However, the boom didn't arrive until government geologists discovered gold on the east side of Yellowknife Bay a year later. And by 1935, the staking rush was on. Yellowknife became a boom town practically overnight.

Its population swelled to 1,000 by 1940, and by 1942 five separate gold mines were frantic beehives of activity. One of them, the Con Mine, started production in 1938 and produced more than five million ounces of gold.

In 1944, new exploration at the Giant Mine on the north side of town demonstrated there was a lot more gold in Yellowknife than anybody had imagined. It looked like the boom was ready to kick into higher gear. Then gold mining slowed drastically as all the miners left for a bigger cause — World War II. Operating costs skyrocketed. Was it the end of the boom?

Not a chance! The miners were back in 1946, and things picked right up where they left off. The Con Mine expanded and new mines started up. The momentum continued until 1952, when the Negus Mine closed.

The Giant mine was the last one to close …

Ironically enough, Yellowknife finally got its own government in 1953, just as the gold rush was winding down. Then, in 1967, it became the capital of the Northwest Territories. The inflow of government workers proved to be as big a boom as gold ever was!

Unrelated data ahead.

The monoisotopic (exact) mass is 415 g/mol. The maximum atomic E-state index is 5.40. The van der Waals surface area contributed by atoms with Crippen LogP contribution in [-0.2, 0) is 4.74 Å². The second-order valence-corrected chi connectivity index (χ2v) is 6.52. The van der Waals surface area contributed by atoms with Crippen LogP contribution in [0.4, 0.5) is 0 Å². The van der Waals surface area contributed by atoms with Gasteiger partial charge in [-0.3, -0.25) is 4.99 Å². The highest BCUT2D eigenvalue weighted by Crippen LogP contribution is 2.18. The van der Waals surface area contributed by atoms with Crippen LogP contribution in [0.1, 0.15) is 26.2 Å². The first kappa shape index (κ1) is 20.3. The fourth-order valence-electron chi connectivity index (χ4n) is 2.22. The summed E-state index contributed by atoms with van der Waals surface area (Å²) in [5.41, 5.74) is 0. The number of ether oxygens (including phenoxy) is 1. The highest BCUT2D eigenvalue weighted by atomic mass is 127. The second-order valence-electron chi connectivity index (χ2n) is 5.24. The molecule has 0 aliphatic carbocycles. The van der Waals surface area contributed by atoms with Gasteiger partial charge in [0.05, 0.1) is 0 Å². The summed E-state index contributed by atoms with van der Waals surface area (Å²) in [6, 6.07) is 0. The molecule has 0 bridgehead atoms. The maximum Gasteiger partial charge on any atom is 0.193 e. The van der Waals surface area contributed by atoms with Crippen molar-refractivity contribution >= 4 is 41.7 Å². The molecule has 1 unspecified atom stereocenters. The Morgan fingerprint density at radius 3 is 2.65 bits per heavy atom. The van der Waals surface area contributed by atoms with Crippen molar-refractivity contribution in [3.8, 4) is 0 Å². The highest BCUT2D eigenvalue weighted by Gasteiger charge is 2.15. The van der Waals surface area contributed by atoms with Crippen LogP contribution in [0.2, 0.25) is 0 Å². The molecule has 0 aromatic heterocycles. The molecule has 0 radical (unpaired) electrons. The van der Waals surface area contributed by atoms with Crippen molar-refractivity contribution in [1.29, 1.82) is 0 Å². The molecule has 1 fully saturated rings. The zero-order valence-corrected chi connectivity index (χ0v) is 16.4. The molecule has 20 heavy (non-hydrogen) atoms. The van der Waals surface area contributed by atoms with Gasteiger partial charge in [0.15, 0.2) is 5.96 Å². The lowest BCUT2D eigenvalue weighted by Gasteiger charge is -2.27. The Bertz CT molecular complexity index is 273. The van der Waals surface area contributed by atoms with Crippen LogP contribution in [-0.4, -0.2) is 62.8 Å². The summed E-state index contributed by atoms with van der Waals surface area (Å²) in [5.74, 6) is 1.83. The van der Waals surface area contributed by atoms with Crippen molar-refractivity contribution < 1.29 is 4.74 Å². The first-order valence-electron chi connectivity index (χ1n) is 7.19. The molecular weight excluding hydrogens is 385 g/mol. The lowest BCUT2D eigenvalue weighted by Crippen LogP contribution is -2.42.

That was fortunate since most mines were shut down by the 1970s because of depressed gold prices. Some operations did manage to survive until very recently, of course. For example, the Con Mine closed in November 2003 after 65 years in operation. The Giant Mine was the last to go when it closed in 2005.

These days, Yellowknife is considered one of the best places in the world to view the Northern Lights. But it was just a stop over for me. After buying a hat, a scarf, and some gloves (it's darn cold!) … I boarded a helicopter and headed for a place that was more remote … a place with even better views … and most importantly, a place with a whole 'nother kind of mining operation to check out …

Spending My Time at an Arctic Diamond Mining Camp

My deluxe accommodations at the mining camp.

On the way to the camp, we flew over tundra split by meandering streams and dotted with ice-cold lakes. Most of the caribou have moved on for the season. I spotted a few Canadian geese hanging around, but apparently they can no longer fly. I would worry about them surviving the winter, but the wolves will likely get them first.